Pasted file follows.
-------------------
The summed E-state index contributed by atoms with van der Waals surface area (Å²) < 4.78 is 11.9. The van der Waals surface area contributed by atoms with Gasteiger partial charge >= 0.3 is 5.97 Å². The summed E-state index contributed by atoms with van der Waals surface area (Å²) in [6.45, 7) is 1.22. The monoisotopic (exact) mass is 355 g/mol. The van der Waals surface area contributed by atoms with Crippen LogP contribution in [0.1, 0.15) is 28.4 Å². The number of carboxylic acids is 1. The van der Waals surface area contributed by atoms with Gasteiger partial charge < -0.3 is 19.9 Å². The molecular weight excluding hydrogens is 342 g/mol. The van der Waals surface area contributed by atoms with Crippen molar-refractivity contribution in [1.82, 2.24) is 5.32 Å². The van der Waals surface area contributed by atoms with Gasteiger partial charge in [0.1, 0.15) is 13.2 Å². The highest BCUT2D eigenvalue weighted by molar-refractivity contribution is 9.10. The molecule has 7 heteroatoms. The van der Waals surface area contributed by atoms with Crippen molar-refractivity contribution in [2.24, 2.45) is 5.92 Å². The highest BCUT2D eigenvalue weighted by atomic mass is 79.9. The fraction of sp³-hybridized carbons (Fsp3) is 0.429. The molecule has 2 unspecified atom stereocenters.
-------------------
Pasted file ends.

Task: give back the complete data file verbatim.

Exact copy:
The summed E-state index contributed by atoms with van der Waals surface area (Å²) < 4.78 is 11.9. The van der Waals surface area contributed by atoms with Gasteiger partial charge >= 0.3 is 5.97 Å². The summed E-state index contributed by atoms with van der Waals surface area (Å²) in [6.45, 7) is 1.22. The monoisotopic (exact) mass is 355 g/mol. The van der Waals surface area contributed by atoms with Crippen LogP contribution in [0.1, 0.15) is 28.4 Å². The number of carboxylic acids is 1. The van der Waals surface area contributed by atoms with Gasteiger partial charge < -0.3 is 19.9 Å². The molecular weight excluding hydrogens is 342 g/mol. The van der Waals surface area contributed by atoms with Crippen molar-refractivity contribution in [1.82, 2.24) is 5.32 Å². The van der Waals surface area contributed by atoms with Gasteiger partial charge in [0.1, 0.15) is 13.2 Å². The highest BCUT2D eigenvalue weighted by molar-refractivity contribution is 9.10. The molecule has 7 heteroatoms. The van der Waals surface area contributed by atoms with Crippen molar-refractivity contribution in [2.24, 2.45) is 5.92 Å². The highest BCUT2D eigenvalue weighted by atomic mass is 79.9. The fraction of sp³-hybridized carbons (Fsp3) is 0.429. The molecule has 2 unspecified atom stereocenters.